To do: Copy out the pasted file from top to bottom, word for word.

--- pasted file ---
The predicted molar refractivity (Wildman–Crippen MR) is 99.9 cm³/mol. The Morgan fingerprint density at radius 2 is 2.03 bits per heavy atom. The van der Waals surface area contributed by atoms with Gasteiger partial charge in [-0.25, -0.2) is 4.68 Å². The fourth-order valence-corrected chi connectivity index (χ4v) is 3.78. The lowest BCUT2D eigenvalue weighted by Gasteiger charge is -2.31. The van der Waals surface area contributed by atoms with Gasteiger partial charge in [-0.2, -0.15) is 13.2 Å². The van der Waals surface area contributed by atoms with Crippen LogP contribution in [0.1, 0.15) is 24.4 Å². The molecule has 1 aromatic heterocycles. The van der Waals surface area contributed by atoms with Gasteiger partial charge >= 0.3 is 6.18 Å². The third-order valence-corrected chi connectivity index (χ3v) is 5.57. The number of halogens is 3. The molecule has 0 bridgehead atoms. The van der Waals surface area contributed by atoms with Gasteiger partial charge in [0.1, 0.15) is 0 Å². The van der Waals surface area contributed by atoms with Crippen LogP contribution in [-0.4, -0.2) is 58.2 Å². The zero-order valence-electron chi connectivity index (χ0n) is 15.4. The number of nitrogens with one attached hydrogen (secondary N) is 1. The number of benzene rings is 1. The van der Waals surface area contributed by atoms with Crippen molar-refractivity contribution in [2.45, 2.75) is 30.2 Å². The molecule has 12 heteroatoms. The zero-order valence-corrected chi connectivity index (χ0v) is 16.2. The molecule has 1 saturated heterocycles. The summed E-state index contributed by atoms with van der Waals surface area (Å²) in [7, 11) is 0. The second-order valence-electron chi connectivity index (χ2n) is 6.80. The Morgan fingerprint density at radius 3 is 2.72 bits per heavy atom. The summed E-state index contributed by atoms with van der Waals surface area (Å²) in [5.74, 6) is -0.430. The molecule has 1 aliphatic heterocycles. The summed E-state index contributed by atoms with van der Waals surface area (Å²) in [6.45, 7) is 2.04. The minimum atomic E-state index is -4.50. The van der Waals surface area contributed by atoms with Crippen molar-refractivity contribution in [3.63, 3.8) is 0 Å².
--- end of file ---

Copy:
The predicted molar refractivity (Wildman–Crippen MR) is 99.9 cm³/mol. The Morgan fingerprint density at radius 2 is 2.03 bits per heavy atom. The van der Waals surface area contributed by atoms with Gasteiger partial charge in [-0.25, -0.2) is 4.68 Å². The fourth-order valence-corrected chi connectivity index (χ4v) is 3.78. The lowest BCUT2D eigenvalue weighted by Gasteiger charge is -2.31. The van der Waals surface area contributed by atoms with Gasteiger partial charge in [-0.2, -0.15) is 13.2 Å². The van der Waals surface area contributed by atoms with Crippen LogP contribution in [0.1, 0.15) is 24.4 Å². The molecule has 1 aromatic heterocycles. The van der Waals surface area contributed by atoms with Gasteiger partial charge >= 0.3 is 6.18 Å². The third-order valence-corrected chi connectivity index (χ3v) is 5.57. The number of halogens is 3. The molecule has 0 bridgehead atoms. The van der Waals surface area contributed by atoms with Gasteiger partial charge in [0.1, 0.15) is 0 Å². The van der Waals surface area contributed by atoms with Crippen LogP contribution in [-0.4, -0.2) is 58.2 Å². The zero-order valence-electron chi connectivity index (χ0n) is 15.4. The number of nitrogens with one attached hydrogen (secondary N) is 1. The number of benzene rings is 1. The van der Waals surface area contributed by atoms with Crippen molar-refractivity contribution in [2.45, 2.75) is 30.2 Å². The molecule has 12 heteroatoms. The zero-order valence-corrected chi connectivity index (χ0v) is 16.2. The molecule has 1 saturated heterocycles. The summed E-state index contributed by atoms with van der Waals surface area (Å²) in [7, 11) is 0. The second-order valence-electron chi connectivity index (χ2n) is 6.80. The Morgan fingerprint density at radius 3 is 2.72 bits per heavy atom. The summed E-state index contributed by atoms with van der Waals surface area (Å²) in [5.74, 6) is -0.430. The molecule has 1 aliphatic heterocycles. The summed E-state index contributed by atoms with van der Waals surface area (Å²) in [6.45, 7) is 2.04. The minimum atomic E-state index is -4.50. The van der Waals surface area contributed by atoms with Crippen molar-refractivity contribution in [3.63, 3.8) is 0 Å².